InSafeJIP provided new guidelines for engineers to use in their daily prediction of whether a jack-up unit is safe to install, operate and remove from an offshore oil and gas site.
InSafeJIP was a Joint Industry Project (JIP) established by three universities – The University of Western Australia (UWA) through the Centre of Offshore Foundation Systems (COFS), University of Oxford (Oxford) and National University of Singapore (NUS), and engineering consultant RPS Energy – to work with 19 offshore oil and gas companies and government regulators.
There is a perception within the industry that modern jackups have lower reliability (safety from structural failure) than traditional fixed offshore platforms, with the majority of the accidents attributed to geotechnical failures. These can lead to rig damage, lost drilling time, and injury to personnel. The consequential cost to industry is estimated to be between US$10 million and US$30 million per geotechnical incident which occurs on a scale of between 5 and 10 times per year.
Under the JIP, the universities reported on the benchmarking of the latest research on jack-up installation and extraction of jack-up platforms against the offshore data sets provided by the project participants. This 2-year project was funded by 19 oil and gas partners and was dependent on data sharing between the partners. In an industry first, companies – including operators hiring jack-ups, jack-up owners, jack-up builders, engineering consultants and government regulators – shared data to create a single point of information.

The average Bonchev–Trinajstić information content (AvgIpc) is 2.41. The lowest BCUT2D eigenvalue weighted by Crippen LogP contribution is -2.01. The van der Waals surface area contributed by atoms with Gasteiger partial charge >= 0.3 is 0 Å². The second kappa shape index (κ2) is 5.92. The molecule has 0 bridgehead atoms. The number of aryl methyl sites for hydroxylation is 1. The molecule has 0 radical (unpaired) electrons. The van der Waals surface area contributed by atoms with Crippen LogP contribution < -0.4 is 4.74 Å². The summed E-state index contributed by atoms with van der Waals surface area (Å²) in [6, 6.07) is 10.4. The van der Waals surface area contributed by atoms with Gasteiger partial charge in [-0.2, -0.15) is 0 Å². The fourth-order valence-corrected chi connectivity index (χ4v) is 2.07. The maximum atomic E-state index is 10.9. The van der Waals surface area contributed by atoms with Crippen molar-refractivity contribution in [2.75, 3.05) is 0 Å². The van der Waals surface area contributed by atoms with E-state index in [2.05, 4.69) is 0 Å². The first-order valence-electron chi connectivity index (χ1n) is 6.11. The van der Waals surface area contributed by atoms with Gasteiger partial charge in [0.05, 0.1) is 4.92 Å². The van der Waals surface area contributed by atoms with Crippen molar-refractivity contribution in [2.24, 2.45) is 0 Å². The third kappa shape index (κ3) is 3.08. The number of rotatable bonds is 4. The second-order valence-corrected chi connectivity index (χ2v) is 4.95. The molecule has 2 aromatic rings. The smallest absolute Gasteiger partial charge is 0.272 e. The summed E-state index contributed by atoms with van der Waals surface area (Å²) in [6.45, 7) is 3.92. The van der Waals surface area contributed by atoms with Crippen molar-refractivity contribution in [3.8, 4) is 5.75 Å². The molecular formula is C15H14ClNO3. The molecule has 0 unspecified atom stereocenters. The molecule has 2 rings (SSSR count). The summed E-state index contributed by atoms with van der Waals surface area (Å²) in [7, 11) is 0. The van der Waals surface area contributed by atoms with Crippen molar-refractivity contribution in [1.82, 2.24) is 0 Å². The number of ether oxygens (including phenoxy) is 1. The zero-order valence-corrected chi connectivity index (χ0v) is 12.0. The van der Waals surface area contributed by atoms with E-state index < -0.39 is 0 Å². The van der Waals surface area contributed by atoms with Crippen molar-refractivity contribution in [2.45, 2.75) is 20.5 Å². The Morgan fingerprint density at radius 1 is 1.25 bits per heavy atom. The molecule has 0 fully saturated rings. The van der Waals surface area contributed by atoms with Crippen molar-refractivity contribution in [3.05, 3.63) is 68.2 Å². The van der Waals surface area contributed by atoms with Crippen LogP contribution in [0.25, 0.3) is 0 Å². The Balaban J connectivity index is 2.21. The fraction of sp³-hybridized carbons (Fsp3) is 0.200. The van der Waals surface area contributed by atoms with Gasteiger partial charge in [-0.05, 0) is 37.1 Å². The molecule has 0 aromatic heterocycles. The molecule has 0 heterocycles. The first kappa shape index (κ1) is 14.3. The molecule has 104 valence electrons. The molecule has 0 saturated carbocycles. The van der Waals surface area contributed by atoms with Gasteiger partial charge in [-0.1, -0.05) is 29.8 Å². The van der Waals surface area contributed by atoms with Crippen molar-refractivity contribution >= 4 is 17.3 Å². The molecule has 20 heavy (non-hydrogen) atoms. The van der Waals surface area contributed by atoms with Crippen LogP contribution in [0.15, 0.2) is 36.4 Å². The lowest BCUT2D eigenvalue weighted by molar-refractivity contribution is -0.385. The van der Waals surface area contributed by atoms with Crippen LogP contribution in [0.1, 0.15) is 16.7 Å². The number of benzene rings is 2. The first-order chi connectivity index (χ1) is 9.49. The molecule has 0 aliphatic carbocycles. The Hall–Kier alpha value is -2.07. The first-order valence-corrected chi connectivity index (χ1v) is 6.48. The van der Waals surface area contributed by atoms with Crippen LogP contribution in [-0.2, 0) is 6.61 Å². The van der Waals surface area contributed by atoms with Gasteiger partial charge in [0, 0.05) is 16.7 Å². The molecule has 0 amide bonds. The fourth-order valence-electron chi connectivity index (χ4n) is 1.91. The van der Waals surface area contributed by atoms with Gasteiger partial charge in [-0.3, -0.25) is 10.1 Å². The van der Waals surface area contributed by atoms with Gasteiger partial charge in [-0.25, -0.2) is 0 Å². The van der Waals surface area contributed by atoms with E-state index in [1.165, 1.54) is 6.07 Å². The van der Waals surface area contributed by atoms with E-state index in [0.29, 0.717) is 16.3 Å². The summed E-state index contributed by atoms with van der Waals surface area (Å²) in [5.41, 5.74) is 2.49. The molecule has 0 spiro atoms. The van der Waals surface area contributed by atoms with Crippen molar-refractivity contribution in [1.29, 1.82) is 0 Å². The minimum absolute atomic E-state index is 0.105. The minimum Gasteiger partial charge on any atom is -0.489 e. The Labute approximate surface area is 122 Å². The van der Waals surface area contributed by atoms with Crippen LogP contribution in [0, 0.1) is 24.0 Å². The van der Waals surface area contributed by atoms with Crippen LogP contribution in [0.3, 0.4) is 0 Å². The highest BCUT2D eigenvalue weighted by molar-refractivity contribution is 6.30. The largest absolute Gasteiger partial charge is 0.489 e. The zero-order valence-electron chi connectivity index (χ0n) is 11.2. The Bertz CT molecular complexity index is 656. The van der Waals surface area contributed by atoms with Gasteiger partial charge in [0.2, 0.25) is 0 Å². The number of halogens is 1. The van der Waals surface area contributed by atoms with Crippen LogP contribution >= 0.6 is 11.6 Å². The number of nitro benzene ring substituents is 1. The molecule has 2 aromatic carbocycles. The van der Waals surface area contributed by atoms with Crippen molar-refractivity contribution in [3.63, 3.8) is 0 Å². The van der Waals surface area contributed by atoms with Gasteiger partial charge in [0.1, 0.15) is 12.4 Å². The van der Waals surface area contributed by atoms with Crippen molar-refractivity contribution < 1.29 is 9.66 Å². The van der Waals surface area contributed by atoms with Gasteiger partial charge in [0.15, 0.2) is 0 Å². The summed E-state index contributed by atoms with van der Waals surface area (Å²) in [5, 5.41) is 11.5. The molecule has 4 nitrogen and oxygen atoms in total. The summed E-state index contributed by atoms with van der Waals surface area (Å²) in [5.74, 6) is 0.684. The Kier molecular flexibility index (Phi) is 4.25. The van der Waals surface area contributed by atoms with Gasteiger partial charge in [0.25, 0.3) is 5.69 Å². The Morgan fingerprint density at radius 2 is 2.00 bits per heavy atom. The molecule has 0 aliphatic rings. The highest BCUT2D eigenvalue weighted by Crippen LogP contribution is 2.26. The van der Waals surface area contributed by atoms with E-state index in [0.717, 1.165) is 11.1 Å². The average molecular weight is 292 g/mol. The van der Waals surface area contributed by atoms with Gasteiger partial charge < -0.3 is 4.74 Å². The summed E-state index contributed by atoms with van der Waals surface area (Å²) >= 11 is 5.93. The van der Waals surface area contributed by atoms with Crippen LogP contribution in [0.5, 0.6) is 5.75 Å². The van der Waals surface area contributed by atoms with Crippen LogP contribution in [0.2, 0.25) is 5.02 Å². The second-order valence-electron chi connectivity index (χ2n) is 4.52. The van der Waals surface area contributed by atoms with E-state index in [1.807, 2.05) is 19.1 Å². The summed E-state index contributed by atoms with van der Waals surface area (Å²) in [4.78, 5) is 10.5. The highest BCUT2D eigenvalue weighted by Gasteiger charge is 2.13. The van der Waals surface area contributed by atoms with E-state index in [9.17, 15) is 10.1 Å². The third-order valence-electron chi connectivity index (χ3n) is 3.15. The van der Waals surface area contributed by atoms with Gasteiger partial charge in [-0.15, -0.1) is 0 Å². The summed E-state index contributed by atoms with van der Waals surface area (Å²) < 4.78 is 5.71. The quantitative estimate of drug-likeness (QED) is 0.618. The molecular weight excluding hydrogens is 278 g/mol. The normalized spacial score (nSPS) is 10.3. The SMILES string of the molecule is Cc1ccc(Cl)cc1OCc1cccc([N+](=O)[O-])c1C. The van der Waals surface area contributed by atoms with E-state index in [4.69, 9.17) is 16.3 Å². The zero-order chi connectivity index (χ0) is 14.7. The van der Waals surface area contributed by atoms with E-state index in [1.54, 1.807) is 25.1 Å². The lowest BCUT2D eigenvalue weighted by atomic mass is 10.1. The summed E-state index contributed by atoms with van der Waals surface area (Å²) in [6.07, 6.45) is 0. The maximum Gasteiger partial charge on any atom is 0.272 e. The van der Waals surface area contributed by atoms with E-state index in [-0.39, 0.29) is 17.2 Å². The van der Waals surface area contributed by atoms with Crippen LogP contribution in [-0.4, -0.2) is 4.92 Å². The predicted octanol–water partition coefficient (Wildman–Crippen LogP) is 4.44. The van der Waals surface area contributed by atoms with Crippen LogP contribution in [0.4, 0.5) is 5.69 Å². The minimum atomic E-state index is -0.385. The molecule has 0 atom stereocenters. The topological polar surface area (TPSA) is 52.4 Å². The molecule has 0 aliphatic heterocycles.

This resulted in better guidelines that can bring about safer installations going forward. These guidelines are now being widely used across the oil and gas industry.
Download the Case Study and Guidelines below.